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Depression, anxiety, and happiness in dog owners and potential dog owners during the COVID-19 pandemic in the United States

  • Francois Martin ,

    Roles Conceptualization, Investigation, Methodology, Project administration, Resources, Supervision, Validation, Writing – original draft, Writing – review & editing

    Affiliation Nestlé Purina Research, Saint-Louis, MO, United States of America

  • Katherine E. Bachert,

    Roles Methodology, Validation, Writing – original draft

    Affiliation Nestlé Purina Research, Saint-Louis, MO, United States of America

  • LeAnn Snow,

    Roles Writing – original draft, Writing – review & editing

    Affiliation Nestlé Purina Research, Saint-Louis, MO, United States of America

  • Hsiao-Wei Tu,

    Roles Data curation, Formal analysis, Writing – review & editing

    Affiliation Nestlé Purina Research, Saint-Louis, MO, United States of America

  • Julien Belahbib,

    Roles Data curation, Formal analysis

    Affiliation Nestlé Purina Research, Saint-Louis, MO, United States of America

  • Sandra A. Lyn

    Roles Conceptualization, Writing – review & editing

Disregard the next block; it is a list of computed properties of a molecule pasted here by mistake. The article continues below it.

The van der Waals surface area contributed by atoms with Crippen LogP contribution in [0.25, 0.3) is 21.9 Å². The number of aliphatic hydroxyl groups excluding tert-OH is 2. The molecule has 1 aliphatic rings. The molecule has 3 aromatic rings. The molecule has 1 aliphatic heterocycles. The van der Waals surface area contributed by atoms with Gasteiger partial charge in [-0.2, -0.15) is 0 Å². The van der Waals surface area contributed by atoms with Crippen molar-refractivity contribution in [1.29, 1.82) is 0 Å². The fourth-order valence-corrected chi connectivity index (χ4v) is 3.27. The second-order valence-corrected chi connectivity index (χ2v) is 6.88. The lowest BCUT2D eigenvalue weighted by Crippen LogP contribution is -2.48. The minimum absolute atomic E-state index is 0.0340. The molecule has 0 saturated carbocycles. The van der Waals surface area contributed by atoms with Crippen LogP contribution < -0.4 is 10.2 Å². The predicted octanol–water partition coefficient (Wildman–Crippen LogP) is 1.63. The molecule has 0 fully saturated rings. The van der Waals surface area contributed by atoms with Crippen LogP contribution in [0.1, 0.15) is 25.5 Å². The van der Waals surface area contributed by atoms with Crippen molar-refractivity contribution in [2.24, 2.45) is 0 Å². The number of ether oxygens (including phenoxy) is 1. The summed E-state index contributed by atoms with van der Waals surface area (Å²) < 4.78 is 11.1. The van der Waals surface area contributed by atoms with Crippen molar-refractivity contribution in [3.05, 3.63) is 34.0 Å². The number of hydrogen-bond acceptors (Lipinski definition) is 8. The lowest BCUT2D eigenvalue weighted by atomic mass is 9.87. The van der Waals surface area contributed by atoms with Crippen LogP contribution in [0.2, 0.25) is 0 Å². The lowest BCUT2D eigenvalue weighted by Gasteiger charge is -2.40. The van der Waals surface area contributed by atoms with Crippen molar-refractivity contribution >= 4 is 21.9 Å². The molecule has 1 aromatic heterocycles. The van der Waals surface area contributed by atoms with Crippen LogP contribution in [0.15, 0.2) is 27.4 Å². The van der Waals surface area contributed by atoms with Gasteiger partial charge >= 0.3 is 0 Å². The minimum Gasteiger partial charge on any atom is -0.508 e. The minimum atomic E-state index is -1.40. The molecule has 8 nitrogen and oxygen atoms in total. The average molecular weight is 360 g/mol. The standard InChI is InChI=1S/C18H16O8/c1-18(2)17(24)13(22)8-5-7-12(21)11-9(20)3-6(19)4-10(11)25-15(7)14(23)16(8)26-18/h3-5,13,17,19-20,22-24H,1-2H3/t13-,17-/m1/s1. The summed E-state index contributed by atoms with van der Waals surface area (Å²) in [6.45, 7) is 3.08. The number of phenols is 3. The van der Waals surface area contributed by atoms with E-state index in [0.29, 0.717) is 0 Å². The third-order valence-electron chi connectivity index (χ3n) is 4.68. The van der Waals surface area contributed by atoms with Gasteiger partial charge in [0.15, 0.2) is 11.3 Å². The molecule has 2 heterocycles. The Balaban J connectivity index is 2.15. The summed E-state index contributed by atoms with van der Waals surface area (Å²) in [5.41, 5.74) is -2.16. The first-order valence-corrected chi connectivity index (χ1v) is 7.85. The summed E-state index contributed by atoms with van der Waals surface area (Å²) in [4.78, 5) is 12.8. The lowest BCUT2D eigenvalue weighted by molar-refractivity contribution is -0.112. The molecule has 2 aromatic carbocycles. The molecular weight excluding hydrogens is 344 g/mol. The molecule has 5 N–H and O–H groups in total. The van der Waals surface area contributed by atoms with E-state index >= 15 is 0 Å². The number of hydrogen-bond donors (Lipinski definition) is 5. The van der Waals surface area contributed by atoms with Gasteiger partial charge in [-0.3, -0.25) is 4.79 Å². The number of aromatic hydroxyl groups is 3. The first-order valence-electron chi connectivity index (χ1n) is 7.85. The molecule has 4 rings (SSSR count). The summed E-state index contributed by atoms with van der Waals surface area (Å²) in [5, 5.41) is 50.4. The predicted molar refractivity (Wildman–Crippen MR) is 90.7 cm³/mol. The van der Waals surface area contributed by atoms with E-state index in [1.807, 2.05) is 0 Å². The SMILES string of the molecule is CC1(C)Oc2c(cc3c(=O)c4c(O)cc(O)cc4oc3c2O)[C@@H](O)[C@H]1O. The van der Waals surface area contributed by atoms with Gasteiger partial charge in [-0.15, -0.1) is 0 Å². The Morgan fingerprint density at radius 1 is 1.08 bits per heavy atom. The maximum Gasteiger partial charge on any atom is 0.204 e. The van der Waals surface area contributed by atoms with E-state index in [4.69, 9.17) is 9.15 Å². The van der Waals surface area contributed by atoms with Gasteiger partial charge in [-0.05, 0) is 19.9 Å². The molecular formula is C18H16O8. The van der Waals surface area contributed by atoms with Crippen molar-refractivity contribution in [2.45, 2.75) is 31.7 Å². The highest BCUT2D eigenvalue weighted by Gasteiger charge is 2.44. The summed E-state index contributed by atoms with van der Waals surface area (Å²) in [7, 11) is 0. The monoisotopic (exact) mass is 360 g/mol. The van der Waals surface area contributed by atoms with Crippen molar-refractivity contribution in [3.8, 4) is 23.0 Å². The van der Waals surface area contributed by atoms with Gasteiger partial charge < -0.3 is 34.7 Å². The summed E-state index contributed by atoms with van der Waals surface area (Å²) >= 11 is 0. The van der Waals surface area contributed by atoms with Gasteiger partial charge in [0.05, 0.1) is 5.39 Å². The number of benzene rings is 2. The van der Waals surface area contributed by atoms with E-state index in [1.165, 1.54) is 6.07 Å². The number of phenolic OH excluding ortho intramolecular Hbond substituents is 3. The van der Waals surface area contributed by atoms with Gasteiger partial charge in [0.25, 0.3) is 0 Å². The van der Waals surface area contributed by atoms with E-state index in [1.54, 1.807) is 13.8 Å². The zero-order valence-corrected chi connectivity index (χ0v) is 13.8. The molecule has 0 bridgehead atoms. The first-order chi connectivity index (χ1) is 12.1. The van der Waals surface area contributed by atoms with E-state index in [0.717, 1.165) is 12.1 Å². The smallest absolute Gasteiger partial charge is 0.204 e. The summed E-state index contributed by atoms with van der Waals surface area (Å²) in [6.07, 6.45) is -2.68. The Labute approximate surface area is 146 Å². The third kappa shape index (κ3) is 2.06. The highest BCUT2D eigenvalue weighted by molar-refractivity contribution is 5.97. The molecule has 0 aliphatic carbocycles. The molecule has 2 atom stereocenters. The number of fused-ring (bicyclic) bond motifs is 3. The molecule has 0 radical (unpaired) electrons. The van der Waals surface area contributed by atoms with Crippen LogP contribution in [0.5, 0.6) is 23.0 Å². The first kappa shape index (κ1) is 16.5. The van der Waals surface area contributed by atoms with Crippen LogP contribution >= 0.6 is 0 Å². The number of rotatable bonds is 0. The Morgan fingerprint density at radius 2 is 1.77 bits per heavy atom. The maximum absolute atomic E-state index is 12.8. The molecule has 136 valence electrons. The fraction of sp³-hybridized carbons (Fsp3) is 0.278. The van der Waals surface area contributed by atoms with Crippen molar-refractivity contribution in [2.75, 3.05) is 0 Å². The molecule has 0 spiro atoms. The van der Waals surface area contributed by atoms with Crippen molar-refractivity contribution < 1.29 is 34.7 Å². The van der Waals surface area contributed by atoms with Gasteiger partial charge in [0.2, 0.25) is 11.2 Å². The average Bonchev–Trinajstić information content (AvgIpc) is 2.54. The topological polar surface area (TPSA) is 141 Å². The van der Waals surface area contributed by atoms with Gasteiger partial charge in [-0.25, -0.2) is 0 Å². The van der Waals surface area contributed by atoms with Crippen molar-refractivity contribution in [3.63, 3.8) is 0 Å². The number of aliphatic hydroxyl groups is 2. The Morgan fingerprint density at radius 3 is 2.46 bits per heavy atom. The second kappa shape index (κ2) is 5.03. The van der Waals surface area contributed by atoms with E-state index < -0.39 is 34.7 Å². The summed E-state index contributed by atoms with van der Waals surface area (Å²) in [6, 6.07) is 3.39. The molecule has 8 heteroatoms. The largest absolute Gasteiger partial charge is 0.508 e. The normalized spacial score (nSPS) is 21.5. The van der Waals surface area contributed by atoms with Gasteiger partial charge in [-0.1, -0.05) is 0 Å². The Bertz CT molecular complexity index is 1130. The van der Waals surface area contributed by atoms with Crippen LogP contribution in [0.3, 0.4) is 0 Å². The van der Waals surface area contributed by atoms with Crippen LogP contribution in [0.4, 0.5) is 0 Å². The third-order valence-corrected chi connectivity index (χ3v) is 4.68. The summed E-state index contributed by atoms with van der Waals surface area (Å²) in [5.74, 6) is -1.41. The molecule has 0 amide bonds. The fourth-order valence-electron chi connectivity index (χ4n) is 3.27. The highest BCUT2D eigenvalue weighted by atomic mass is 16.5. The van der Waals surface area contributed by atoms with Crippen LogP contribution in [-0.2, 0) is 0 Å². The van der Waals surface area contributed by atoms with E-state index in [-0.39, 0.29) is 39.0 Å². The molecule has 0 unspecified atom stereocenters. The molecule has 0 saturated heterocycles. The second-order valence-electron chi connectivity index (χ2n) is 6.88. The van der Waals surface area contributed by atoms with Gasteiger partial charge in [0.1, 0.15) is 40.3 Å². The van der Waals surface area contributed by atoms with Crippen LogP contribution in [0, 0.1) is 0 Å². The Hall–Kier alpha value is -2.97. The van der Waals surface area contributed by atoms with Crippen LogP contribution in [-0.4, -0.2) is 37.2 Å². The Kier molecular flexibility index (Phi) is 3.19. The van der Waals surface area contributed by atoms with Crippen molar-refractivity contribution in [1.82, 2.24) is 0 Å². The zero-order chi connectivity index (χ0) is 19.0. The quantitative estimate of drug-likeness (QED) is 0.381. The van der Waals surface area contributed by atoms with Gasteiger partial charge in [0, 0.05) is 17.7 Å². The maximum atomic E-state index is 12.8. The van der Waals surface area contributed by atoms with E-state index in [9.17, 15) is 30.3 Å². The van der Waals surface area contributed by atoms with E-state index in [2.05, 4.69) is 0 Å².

Affiliation Nestlé Purina Research, Saint-Louis, MO, United States of America


Major life events, such as the COVID-19 pandemic, affect psychological and physiological health. Social support, or the lack thereof, can modulate these effects. The context of the COVID-19 pandemic offered a unique opportunity to better understand how dogs may provide social support for their owners and buffer heightened symptoms of stress, anxiety and depression and contribute to happiness during a major global crisis. Participants (768 pet dog owners and 767 potential pet dog owners) answered an online survey, including validated depression, anxiety, happiness psychometric scales, attitude to and commitment towards pet, and perceived social support. Potential pet dog owners were defined as individuals who did not own a dog at the time of the survey but would be very or extremely interested in owning one in the future. Dog owners reported having significantly more social support available to them compared to potential dog owners, and their depression scores were also lower, compared to potential dog owners. There were no differences in anxiety and happiness scores between the two groups. Dog owners had a significantly more positive attitude towards and commitment to pets. Taken together, our results suggest that dog ownership may have provided people with a stronger sense of social support, which in turn may have helped buffer some of the negative psychological impacts caused by the COVID-19 pandemic.